The quality of life here is different. The coffee farmers here may never even know that their beans are being inhaled deeply in a specialty shop hundreds of miles away, then served with a graceful swan on top to a customer who paid for a $6 latte. But hopefully, with some prayer and good old-fashioned digging, we can make a difference with coffee here that has nothing to do with us and everything to do with being stewards of our God-given talents. Hopefully these kids can be well fed and educated.

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But, all that said, Isaac and I will need prayer to get this dream off the ground. We have the land, the people, the seedlings — we just need to get started! The dream goes beyond just opening a coffee shop, it extends into the lives of those that farm, process and roast this coffee. Our goal is to provide them good wages, a place to live and education and discipleship.

There are other facets to this dream, like the restaurant, a skateshop, leather goods and other needs that need to be met here in the Philippines and in the US. Lord willing, we’re able to do what we were called to do simply by using our trades. So, if you get a moment to pray, we’d be super stoked. And this mindlessly rambling blog post is simply the tip of the iceberg when it comes to logistics, planning and ideas, so feel free to ask away if you’re interested in learning more or wondering if you can help. It’s going to be so rad.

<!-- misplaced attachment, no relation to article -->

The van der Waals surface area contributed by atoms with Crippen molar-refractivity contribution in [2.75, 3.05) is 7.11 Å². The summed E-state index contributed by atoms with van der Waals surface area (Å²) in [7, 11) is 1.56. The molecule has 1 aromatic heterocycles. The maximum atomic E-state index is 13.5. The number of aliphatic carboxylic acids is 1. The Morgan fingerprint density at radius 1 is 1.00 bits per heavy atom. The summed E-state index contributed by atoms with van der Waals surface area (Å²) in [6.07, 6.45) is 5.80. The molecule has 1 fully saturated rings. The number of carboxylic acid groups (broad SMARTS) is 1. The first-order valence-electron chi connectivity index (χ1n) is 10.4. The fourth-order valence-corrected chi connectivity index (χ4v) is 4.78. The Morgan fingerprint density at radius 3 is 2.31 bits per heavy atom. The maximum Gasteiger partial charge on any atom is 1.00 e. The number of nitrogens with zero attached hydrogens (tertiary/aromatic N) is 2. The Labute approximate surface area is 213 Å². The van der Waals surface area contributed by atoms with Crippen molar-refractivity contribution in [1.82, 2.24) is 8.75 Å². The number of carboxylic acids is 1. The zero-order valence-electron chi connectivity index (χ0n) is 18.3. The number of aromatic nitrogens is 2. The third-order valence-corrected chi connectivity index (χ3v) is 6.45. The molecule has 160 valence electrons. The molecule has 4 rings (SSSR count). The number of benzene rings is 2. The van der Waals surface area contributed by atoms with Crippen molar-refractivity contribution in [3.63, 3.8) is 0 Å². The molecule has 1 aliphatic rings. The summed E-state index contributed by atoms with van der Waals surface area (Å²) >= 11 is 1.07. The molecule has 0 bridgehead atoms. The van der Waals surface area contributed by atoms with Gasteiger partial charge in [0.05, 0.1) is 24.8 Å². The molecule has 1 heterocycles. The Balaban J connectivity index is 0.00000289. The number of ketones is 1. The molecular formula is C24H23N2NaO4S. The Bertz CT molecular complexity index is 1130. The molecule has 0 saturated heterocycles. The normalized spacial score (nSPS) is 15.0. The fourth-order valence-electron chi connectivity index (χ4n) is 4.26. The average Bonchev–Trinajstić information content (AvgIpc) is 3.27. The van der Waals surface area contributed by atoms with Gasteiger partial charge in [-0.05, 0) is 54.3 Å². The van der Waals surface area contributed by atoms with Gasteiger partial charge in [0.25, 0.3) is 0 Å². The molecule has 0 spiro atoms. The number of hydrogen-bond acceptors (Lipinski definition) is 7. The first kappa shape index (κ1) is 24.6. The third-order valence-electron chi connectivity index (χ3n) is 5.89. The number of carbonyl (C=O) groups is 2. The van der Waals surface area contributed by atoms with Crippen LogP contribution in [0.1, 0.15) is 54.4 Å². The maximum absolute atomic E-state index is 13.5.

(Also, if you were wondering, the kids did manage to get a spider on my head during this blog post. I did freak out.)
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Book Review: Coffee Nerd – How To Have Your Coffee and Drink It, Too

 

Coffee Nerd: How To Have Your Coffee and Drink It Too

Ruth Brown, Adams Media 2015

Third wave coffee is sweeping the nation, cultivated by baristas in work-chic aprons with long beards and thick-rimmed glasses. If you didn’t care about single-origin espresso until now (and you want to know more) this book is for you!

Written in a witty and cheeky tone that both pays homage to coffee culture and mocks it, Ruth Brown covers everything from coffee history to drink prep in brief, informational blurbs. By no means is this in-depth coffee knowledge, but it is enough to turn a black-coffee regular into someone who knows their traditional macchiato from the Starbucks version.

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As a barista working amongst particularly witty, hip co-baristas I found the tone conversational, friendly and a little bit patronizing–just as though one of our well-educated staff were walking me through coffee culture. The phrases could have come straight out of our lead barista’s mouth.

There are enough useful facts in this book to get you through Third Wave Coffee Jeopardy and then some. After devouring this read (preferably over a cuppa joe–not Starbucks) you will be able to ask for a v60 without fear, possibly even voicing your opinion over whether or not you’d prefer Konga Yirgacheffe to an El Salvador.